Scott Pilgrim vs The World Review

By on August 16, 2010

KO the world in this retro-stylish beat’em up.

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First Impressions
My reaction is

While Scott Pilgrim vs The World is not the type of movie you’d expect to get a game, the game itself is not the your average movie-video game tie-in. Don’t expect to see polygon character models likened to Michael Cera and co, as the game is based on the graphic novel and is perhaps one part movie marketing tool and two parts homage to old school gaming. With its retro pixel-based visual design, its punchy chiptunes and its ‘golden age’ side-scrolling beat’em-up format, there is no question that SP vs TW is both charming and stylish. This I could tell before I even began playing but my worry was that it would turn out to be a game that was all style and no substance. Thankfully that wasn’t the case.

The game’s plot does not really go beyond the premise that Scott loves Ramona but he must defeat her 7 evil ex-boyfriends. 7 areas, 7 ex-boyfriends, it is as simple as that. The areas (and their checkpoints) can be accessed from a Super Mario 3 inspired world map portraying Toronto like you’ve never seen it before. In fact the game is riddled with similar classic video game references but I’ll delve into that a little later.

SP vs TW plays alot like the standard brawlers of the 16bit era such as Streets of Rage, Final Fight, TMNT: Turtles in Time and so on. The controls are of the basic variety, limited to attack, heavy attack, jump, block and two special attacks unique to each character. There are 4 characters in total which is fitting since the game supports up to 4 players. This is one of those rare games where co-op is not just accommodating but encouraged. Even on its “Average Joe” difficulty level, the game is quite challenging if you are not appropriately leveled-up. Sometimes going at it alone is suicide. That’s when you call over a friend or two and engage in a little digital ass-kicking.

Arguably the best thing about the game (besides the visuals), and the factor that will keep you replying areas over and over again is its leveling-up system. Defeating enemies earns you experience points that allow you to level-up. With each level-up, your character learns a new skill move. Most of these moves are pretty basic but effective nonetheless. You can also buy equipment and consumables from in-game shops that can raise certain stats permanently or restore your health and gut points (which are needed to execute special moves and can be partially substituted for health points when your character dies). Your character’s progress is saved whether you go at levels alone or play with buddies so its never a waste of time replaying levels. What is unfortunate however is that players cannot join in and/or drop out from within an area and so any alterations to your party size must be done from the main menu. This is unfortunate but not catastrophic because, as I said, your character’s progress is always saved even if you ‘return to world map’ abruptly.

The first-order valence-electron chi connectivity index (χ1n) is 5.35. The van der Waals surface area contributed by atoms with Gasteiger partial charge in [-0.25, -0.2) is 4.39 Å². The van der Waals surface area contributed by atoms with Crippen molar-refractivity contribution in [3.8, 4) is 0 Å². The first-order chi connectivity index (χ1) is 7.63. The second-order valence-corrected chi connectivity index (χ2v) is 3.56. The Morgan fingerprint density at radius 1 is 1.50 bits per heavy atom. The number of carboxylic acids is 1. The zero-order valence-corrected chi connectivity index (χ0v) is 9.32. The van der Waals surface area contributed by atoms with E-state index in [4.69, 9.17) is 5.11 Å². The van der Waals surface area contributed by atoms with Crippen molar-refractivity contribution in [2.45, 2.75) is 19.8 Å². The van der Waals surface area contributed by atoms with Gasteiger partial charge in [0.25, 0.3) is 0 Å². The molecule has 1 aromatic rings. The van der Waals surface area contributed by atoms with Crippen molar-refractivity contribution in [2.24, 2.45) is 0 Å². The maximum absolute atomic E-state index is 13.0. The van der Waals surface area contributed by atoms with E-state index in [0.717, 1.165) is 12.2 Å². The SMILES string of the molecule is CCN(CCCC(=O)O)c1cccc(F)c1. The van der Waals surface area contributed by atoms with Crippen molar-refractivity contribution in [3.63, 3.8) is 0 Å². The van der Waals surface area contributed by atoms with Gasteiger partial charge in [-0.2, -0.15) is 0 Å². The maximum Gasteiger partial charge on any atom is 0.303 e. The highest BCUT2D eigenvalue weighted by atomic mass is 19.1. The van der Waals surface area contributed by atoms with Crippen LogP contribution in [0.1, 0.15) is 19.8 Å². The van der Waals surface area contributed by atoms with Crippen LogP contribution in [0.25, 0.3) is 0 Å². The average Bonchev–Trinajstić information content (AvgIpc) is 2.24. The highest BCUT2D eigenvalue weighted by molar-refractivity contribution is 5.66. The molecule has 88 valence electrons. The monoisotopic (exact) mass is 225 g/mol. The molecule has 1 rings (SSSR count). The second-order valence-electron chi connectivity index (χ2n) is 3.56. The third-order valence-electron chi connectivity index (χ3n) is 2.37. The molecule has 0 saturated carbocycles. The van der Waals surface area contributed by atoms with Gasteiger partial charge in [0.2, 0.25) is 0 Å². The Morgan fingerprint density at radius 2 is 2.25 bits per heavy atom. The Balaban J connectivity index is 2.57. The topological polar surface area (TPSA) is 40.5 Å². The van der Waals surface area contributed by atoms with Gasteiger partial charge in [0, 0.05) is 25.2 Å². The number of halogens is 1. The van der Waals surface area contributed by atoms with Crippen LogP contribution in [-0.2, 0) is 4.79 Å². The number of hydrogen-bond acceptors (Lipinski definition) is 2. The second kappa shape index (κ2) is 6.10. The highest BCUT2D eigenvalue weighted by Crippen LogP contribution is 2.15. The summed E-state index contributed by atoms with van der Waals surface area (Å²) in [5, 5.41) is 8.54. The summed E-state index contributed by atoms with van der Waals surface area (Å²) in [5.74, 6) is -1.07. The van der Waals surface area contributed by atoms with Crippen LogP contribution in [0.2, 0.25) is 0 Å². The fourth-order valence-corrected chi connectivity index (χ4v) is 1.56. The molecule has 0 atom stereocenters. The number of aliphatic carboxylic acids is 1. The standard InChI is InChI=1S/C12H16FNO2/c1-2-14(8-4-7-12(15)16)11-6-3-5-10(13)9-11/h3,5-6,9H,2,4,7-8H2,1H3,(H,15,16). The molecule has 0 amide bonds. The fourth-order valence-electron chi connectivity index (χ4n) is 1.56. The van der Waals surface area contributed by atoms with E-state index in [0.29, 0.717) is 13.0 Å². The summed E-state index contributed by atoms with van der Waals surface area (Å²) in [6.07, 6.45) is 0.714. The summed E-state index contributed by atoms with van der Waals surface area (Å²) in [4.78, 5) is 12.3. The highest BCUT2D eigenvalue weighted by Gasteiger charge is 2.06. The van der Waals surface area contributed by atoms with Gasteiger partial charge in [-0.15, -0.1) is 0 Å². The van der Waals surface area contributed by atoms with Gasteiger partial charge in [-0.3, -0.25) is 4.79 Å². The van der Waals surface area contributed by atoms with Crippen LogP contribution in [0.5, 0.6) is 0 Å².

As I’ve already mentioned the game is gorgeous – pixel-art at its finest. It’s a challenge to look retro and feel fresh but Scott Pilgrim pulls it off remarkably well. In addition to its geek-chic visual style, the game features a great soundtrack that really brings the game’s 8-bit culture to life. Speaking of 8-bit culture, SP vs TW features a plethora of classic game references that range from the subtle to the not so subtle. These references include but are not limited to the Super Mario series, Golden Axe, Shinobi, Mega man, Street Fighter 2 and much more. I won’t spoil any, as noticing them is a real treat for the video game enthusiast (as is the game in general).

Perhaps the most notable omission is online co-op but given the game’s old school nature I wasn’t too bothered by its absence. Especially since there are dozens of current-gen games that support online co-op and very few that celebrate good old fashioned brawler co-op as was popular in the 8 and 16 bit eras. If you truly love console gaming, then Scott Pilgrim is a nostalgic treat that is pure condensed fun.

The Scorecard
Simple old school gameplay that doesn’t feel dated. A difficult feat to pull off.
Super stylish pixel art that just oozes charm.
An awesome classic game soundtrack from start to finish.
Leveling up your character will keep you replaying but the game ends all too soon.
Great fun alone, perhaps even more fun with friends. A worthy tribute to classic gaming.
It may be short but this geek-chic brawler’s fine blend of style and substance makes it worthy of praise.


As an opinionated young gamer many years ago, I made three predictions: 1- Sega would dominate the console wars for 50 years. 2- Simon's Quest would be remembered as the definitive NES game. 3- I would be gaming even more as an adult. I suppose one out of three isn't bad.

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